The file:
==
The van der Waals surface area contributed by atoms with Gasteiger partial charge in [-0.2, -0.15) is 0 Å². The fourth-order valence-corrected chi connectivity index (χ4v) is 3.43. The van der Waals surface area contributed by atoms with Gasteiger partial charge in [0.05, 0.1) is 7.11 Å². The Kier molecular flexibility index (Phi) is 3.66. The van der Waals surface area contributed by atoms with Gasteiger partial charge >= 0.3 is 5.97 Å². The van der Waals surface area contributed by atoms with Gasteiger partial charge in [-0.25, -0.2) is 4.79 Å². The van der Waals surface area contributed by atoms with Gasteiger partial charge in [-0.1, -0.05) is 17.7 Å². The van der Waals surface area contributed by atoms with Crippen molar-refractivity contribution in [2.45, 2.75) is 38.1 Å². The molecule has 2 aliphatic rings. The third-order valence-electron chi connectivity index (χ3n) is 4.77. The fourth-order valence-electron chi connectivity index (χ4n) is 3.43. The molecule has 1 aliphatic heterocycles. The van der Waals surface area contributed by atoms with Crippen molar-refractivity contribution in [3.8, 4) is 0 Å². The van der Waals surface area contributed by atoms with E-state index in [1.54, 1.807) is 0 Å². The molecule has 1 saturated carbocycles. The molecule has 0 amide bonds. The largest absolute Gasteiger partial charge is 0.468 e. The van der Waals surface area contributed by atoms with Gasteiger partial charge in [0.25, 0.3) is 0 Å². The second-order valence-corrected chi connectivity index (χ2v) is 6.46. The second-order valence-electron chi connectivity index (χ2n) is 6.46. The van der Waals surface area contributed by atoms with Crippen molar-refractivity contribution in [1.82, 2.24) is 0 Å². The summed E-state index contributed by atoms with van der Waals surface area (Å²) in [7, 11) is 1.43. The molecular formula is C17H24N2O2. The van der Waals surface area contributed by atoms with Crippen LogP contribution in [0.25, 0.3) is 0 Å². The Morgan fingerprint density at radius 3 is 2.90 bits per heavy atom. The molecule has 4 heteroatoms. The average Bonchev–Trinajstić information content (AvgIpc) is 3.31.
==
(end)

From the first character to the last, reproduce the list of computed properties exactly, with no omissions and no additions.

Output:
The van der Waals surface area contributed by atoms with Gasteiger partial charge in [-0.2, -0.15) is 0 Å². The fourth-order valence-corrected chi connectivity index (χ4v) is 3.43. The van der Waals surface area contributed by atoms with Gasteiger partial charge in [0.05, 0.1) is 7.11 Å². The Kier molecular flexibility index (Phi) is 3.66. The van der Waals surface area contributed by atoms with Gasteiger partial charge >= 0.3 is 5.97 Å². The van der Waals surface area contributed by atoms with Gasteiger partial charge in [-0.25, -0.2) is 4.79 Å². The van der Waals surface area contributed by atoms with Gasteiger partial charge in [-0.1, -0.05) is 17.7 Å². The van der Waals surface area contributed by atoms with Crippen molar-refractivity contribution in [2.45, 2.75) is 38.1 Å². The molecule has 2 aliphatic rings. The third-order valence-electron chi connectivity index (χ3n) is 4.77. The fourth-order valence-electron chi connectivity index (χ4n) is 3.43. The molecule has 1 aliphatic heterocycles. The van der Waals surface area contributed by atoms with Crippen molar-refractivity contribution in [3.8, 4) is 0 Å². The van der Waals surface area contributed by atoms with E-state index in [1.54, 1.807) is 0 Å². The molecule has 1 saturated carbocycles. The molecule has 0 amide bonds. The largest absolute Gasteiger partial charge is 0.468 e. The van der Waals surface area contributed by atoms with Gasteiger partial charge in [0.25, 0.3) is 0 Å². The second-order valence-corrected chi connectivity index (χ2v) is 6.46. The second-order valence-electron chi connectivity index (χ2n) is 6.46. The van der Waals surface area contributed by atoms with Crippen molar-refractivity contribution in [1.82, 2.24) is 0 Å². The summed E-state index contributed by atoms with van der Waals surface area (Å²) in [7, 11) is 1.43. The molecular formula is C17H24N2O2. The van der Waals surface area contributed by atoms with Crippen LogP contribution in [0.25, 0.3) is 0 Å². The Morgan fingerprint density at radius 3 is 2.90 bits per heavy atom. The molecule has 4 heteroatoms. The average Bonchev–Trinajstić information content (AvgIpc) is 3.31.